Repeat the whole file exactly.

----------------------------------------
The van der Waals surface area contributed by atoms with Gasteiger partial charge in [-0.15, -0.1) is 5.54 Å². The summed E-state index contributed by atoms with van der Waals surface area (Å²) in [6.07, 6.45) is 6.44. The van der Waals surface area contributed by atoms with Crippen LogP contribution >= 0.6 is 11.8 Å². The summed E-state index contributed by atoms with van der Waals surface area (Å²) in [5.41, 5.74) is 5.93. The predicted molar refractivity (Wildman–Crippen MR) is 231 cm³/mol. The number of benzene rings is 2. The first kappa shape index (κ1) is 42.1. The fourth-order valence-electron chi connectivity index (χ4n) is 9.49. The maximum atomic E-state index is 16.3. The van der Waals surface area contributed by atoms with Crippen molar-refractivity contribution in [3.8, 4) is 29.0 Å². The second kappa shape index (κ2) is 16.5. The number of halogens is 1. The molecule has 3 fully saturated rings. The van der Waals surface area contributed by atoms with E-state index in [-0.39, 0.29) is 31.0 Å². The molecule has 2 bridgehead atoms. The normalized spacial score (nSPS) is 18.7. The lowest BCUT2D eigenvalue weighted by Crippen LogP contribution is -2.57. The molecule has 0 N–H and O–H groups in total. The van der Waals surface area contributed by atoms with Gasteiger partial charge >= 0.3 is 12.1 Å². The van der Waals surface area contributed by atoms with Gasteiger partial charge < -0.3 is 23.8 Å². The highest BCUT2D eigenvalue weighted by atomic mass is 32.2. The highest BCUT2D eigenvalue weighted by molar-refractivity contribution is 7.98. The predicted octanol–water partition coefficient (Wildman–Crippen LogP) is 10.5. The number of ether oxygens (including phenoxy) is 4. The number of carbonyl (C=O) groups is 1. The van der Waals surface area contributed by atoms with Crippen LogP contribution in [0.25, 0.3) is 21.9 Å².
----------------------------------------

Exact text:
The van der Waals surface area contributed by atoms with Gasteiger partial charge in [-0.15, -0.1) is 5.54 Å². The summed E-state index contributed by atoms with van der Waals surface area (Å²) in [6.07, 6.45) is 6.44. The van der Waals surface area contributed by atoms with Crippen LogP contribution >= 0.6 is 11.8 Å². The summed E-state index contributed by atoms with van der Waals surface area (Å²) in [5.41, 5.74) is 5.93. The predicted molar refractivity (Wildman–Crippen MR) is 231 cm³/mol. The number of benzene rings is 2. The first kappa shape index (κ1) is 42.1. The fourth-order valence-electron chi connectivity index (χ4n) is 9.49. The maximum atomic E-state index is 16.3. The van der Waals surface area contributed by atoms with Crippen molar-refractivity contribution in [3.8, 4) is 29.0 Å². The second kappa shape index (κ2) is 16.5. The number of halogens is 1. The molecule has 3 fully saturated rings. The van der Waals surface area contributed by atoms with E-state index in [-0.39, 0.29) is 31.0 Å². The molecule has 2 bridgehead atoms. The normalized spacial score (nSPS) is 18.7. The lowest BCUT2D eigenvalue weighted by Crippen LogP contribution is -2.57. The molecule has 0 N–H and O–H groups in total. The van der Waals surface area contributed by atoms with Gasteiger partial charge >= 0.3 is 12.1 Å². The van der Waals surface area contributed by atoms with Gasteiger partial charge < -0.3 is 23.8 Å². The highest BCUT2D eigenvalue weighted by atomic mass is 32.2. The highest BCUT2D eigenvalue weighted by molar-refractivity contribution is 7.98. The predicted octanol–water partition coefficient (Wildman–Crippen LogP) is 10.5. The number of ether oxygens (including phenoxy) is 4. The number of carbonyl (C=O) groups is 1. The van der Waals surface area contributed by atoms with Crippen LogP contribution in [0.25, 0.3) is 21.9 Å².